11 June 2010


`i have been working on my thesis today.  it looks like this.
yes, i took time away from writing to draw that.  i am bad at academia.

right now, i'm flipping back through The Rainbow of Desire: the Boal Method of Theatre & Therapy by Augusto Boal in order to demonstrate one of the methods of performance praxis that have been used in treatment settings, particularly for addicts and adult children of alcoholics.  blahblahblah, etc.  generally, i think boal's method is useful, & at the very least it's interesting.  but i keep stumbling over a pretty major facet of his writing: the definition of the human body, which is particularly important because he claims that a human being is his or her body (boal 29).
  1. it is sensitive
  2. it is emotive
  3. it is rational
  4. it has sex
  5. it can move (29).
so let's just start at the top.

by "sensitive," boal explains on the next page that he is referring to the possession of the five senses.  this is, of course, making the very large assumption that everyone experiences the five senses.  obviously, that isn't quite the case, as the blind and deaf clearly do not access all five senses.  i will give him that he doesn't necessarily make any all or nothing claims, here, but it's still a tricky one.

"emotive" is a tricky one.  i'd like to give him this, but i am really just not sure about it.  especially as emotions are chemical reactions in the brain, there are conditions which prohibit the display of, or even the experiencing of, emotion.  & if we extend that, to acknowledge that emotions are not just brain chemicals, but also social constructions, i have to wonder what counts as "emotive."  is the sociopath emotive?

bodies are rational?!  in who's universe?  rationality & irrationality exist simultaneously  in all bodies; one simply cannot exist without the other.  i am inclined to say that this is more a double articulation.  bodies both are & are not messy.

ah, sex.  it seems ubiquitous, no?  yet many people choose to abstain from sexual behaviors for a number of reasons.  aside from any jokes about the humanity of priests, they vow not to indulge the sins of the flesh, as it were,  & there are a good number of people who identify as asexual who choose not to participate in sexual behaviors.  not to mention those who are too socially awkward or socially ostracized to find partners.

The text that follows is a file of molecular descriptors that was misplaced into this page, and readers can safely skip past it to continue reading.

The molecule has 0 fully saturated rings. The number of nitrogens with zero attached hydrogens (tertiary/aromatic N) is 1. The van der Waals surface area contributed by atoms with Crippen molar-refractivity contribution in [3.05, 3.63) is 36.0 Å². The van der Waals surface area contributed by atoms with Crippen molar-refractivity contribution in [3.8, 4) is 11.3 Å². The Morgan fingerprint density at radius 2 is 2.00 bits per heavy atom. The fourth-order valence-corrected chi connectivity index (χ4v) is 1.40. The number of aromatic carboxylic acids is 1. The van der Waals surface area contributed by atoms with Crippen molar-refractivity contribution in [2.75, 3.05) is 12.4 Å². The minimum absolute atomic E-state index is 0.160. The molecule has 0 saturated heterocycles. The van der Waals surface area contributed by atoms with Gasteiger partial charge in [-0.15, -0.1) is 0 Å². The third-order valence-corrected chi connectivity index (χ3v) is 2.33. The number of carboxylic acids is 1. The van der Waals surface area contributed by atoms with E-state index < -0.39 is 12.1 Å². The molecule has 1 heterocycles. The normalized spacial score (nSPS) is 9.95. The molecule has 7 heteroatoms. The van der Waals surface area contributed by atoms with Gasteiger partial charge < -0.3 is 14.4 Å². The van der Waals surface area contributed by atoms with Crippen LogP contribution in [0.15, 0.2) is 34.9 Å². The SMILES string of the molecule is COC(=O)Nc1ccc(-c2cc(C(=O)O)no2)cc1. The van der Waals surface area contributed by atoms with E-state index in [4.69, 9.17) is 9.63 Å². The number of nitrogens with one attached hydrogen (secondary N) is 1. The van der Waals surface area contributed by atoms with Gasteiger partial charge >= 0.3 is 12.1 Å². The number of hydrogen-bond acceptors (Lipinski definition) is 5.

as for moving, well, that seems fairly obvious.  yet, that discounts people in comas, catatonics, & certain degrees of paralysis.  besides which, what counts as movement?

generally, my largest problem with this definition is that it participates in a number of normalizing discourses, particularly ableism.  i might not be quite so sensitive to this fact if not for my years of experience working for and with folks with disabilities, in addition to family members with disabilities.  i can't help but think here of my cousin chase, pictured to the right.  she was born with cerebral palsy, is almost entirely blind, & has the cognitive level of about 18months.  according to the dictates of boal's definition of a body, & therefore of a human being, my cousin chase is not human.  somehow, that just doesn't sit right with me.

i am wary of any discourse that participates in normalizing regimes of power.  it certainly puts to question who boal intends his methodologies to serve.

at some level, however, i know i just need to get over it to be able to glean what is useful from his theory and methodology.  but i very much believe that it is important for academics to identify the shortcomings of the theory they use, write about, or publish.  perhaps this is especially important in the case of figures like boal, who we have a tendency to elevate in our imaginations.  he is, after all, just a human being.

works cited:
Boal, Augusto. The Rainbow of Desire: the Boal Method of Theatre and Therapy.  Trans. Adrian Jackson.  London: Routledge, 1995.  Print.

No comments:

Post a Comment